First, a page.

|'Dirty Game' Alleged at Oklahoma State University|
|By RICH MCHUGH and ROGER LEE||Sep 10, 2013, 8:05 AM|
A year-long investigation by Sports Illustrated is calling into question the college football program at Oklahoma State University, with allegations of widespread attempts to skirt National Collegiate Athletic Association rules to advance the team.
In the first installment of the expose titled "The Dirty Game," which was released today, the magazine claims that coaches and boosters paid certain players for good performances on the field, and that some players were given better grades to maintain eligibility. Claims are also made in the article that the school's policy for drug use was inconsistently applied.
"You have a successful program that got good very fast, but there is an underbelly to that," Jon Wertheim, executive editor at Sports Illustrated, told ABC News.
Sports Illustrated says it interviewed 64 former players, along with an unnamed former assistant coach, who reportedly said: "I knew this day was coming, and today is that day. It was a matter of time."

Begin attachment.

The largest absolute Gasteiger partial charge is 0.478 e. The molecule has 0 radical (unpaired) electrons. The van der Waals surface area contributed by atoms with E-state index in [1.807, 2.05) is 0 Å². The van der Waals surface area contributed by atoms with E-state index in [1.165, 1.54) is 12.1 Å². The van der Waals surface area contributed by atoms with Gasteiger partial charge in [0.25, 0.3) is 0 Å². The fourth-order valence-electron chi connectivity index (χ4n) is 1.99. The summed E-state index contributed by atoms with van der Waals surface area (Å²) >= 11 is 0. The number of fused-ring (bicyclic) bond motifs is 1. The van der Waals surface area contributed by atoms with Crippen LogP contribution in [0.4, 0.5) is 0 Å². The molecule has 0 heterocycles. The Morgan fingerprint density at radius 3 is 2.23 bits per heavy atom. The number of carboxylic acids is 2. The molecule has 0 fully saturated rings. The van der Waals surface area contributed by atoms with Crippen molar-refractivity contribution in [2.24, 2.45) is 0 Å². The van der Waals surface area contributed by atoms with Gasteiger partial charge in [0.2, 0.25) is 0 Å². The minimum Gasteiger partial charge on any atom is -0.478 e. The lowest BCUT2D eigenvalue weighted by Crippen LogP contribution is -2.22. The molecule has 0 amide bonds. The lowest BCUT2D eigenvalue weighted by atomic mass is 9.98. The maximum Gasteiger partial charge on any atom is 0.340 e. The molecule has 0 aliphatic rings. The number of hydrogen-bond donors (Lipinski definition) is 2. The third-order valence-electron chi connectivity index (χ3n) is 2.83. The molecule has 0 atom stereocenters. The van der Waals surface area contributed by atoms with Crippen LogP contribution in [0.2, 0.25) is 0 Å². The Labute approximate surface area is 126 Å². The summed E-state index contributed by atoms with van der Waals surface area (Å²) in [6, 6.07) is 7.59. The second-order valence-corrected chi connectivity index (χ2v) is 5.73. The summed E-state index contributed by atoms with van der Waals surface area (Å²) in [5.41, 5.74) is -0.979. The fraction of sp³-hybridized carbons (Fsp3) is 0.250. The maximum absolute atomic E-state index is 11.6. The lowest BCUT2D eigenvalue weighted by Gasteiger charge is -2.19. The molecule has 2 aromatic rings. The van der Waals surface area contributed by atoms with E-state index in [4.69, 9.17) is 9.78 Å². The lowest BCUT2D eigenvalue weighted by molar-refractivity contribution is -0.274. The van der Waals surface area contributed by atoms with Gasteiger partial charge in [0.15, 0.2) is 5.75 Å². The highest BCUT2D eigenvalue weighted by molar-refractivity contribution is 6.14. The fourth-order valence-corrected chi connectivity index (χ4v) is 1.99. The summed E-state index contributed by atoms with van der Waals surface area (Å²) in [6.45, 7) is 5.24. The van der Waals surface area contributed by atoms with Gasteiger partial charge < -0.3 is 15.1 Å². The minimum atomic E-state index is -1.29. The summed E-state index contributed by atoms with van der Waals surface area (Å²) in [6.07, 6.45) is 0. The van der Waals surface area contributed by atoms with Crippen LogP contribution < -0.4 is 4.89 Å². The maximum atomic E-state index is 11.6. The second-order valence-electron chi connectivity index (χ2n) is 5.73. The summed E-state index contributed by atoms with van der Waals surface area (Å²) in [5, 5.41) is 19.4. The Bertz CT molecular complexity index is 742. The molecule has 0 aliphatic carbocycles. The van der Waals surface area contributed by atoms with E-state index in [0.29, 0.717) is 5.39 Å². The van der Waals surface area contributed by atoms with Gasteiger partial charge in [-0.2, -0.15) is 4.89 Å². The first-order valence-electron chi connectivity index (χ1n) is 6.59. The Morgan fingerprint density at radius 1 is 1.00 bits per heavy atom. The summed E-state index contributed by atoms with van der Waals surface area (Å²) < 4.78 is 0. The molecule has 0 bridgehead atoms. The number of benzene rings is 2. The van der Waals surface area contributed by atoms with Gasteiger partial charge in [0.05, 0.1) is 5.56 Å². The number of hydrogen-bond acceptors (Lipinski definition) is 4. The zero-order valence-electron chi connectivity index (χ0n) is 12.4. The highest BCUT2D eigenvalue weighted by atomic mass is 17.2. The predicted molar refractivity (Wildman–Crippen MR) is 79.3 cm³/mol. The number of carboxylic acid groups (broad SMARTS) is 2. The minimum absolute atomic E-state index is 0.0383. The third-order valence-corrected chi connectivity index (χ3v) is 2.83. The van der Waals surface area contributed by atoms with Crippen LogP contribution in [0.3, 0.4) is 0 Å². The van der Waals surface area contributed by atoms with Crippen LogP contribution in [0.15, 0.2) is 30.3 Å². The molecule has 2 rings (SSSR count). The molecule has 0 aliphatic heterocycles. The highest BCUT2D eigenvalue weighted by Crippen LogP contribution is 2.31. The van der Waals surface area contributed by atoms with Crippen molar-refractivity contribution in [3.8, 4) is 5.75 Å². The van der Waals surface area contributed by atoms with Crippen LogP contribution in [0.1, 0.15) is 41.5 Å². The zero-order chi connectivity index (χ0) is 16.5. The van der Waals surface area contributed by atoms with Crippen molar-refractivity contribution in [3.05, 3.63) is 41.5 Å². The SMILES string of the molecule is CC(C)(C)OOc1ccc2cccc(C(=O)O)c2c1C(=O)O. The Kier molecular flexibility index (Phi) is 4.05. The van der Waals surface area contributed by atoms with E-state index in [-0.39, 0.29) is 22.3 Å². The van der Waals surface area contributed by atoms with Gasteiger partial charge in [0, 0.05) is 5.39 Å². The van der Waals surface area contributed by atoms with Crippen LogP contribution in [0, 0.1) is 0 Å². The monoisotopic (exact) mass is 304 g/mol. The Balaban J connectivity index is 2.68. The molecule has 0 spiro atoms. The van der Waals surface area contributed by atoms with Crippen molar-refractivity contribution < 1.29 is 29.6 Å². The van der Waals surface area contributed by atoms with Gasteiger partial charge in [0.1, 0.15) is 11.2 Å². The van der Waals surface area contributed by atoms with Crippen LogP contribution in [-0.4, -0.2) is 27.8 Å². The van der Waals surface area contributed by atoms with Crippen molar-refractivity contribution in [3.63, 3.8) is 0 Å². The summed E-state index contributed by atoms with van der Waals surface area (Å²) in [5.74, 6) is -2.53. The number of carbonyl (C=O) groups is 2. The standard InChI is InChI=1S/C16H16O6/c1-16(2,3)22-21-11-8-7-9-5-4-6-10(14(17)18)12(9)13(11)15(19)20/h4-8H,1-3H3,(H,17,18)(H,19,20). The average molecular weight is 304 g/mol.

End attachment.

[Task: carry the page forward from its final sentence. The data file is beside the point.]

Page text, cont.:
"Different players probably have different motivations, but overall, I think there was a real collective sense that the system had used them," Wertheim said.
Sports Illustrated says the majority of the alleged incidents happened between 2001 and 2007. Some former coaches and players who are named in the article are denying the allegations.
Meanwhile, Burns Hargis, the school's president, says the university doesn't condone or tolerate improper behavior, and will "investigate the accuracy of the allegations and take all appropriate action."
Oklahoma State Athletic Director Mike Holder also said that they are now seeking the truth. "Our goal is to separate fact from fiction and then we can start dealing with it," he said. Holder was the golf coach at the school for decades before taking over as AD in 2005.
Wertheim told ABC News that it's likely that it's not just Oklahoma State that is involved in such attempts to boost the football program.
"Hopefully [the article] gives people a portrait of what big time college sports can be," he said. "You would be naïve to think similar scenarios aren't playing out elsewhere."